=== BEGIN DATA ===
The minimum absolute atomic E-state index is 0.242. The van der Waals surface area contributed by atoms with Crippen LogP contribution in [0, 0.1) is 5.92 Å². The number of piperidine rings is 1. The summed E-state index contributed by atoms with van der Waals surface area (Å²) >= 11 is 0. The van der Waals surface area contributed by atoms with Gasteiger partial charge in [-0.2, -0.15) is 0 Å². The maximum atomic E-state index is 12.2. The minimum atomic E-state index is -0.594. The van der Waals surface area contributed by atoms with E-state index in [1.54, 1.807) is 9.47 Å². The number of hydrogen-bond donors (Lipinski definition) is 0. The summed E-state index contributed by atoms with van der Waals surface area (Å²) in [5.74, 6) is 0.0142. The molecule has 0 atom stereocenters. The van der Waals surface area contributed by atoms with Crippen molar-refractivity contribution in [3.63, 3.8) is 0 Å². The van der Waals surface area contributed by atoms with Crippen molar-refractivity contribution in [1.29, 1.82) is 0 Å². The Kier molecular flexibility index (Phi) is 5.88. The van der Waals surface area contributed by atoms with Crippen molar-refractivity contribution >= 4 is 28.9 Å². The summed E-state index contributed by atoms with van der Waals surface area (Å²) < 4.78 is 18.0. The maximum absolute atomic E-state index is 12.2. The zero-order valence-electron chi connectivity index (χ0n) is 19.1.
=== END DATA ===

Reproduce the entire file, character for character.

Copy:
The minimum absolute atomic E-state index is 0.242. The van der Waals surface area contributed by atoms with Crippen LogP contribution in [0, 0.1) is 5.92 Å². The number of piperidine rings is 1. The summed E-state index contributed by atoms with van der Waals surface area (Å²) >= 11 is 0. The van der Waals surface area contributed by atoms with Gasteiger partial charge in [-0.2, -0.15) is 0 Å². The maximum atomic E-state index is 12.2. The minimum atomic E-state index is -0.594. The van der Waals surface area contributed by atoms with E-state index in [1.54, 1.807) is 9.47 Å². The number of hydrogen-bond donors (Lipinski definition) is 0. The summed E-state index contributed by atoms with van der Waals surface area (Å²) in [5.74, 6) is 0.0142. The molecule has 0 atom stereocenters. The van der Waals surface area contributed by atoms with Crippen molar-refractivity contribution in [3.63, 3.8) is 0 Å². The van der Waals surface area contributed by atoms with Crippen molar-refractivity contribution in [1.29, 1.82) is 0 Å². The Kier molecular flexibility index (Phi) is 5.88. The van der Waals surface area contributed by atoms with Crippen molar-refractivity contribution >= 4 is 28.9 Å². The summed E-state index contributed by atoms with van der Waals surface area (Å²) < 4.78 is 18.0. The maximum absolute atomic E-state index is 12.2. The zero-order valence-electron chi connectivity index (χ0n) is 19.1.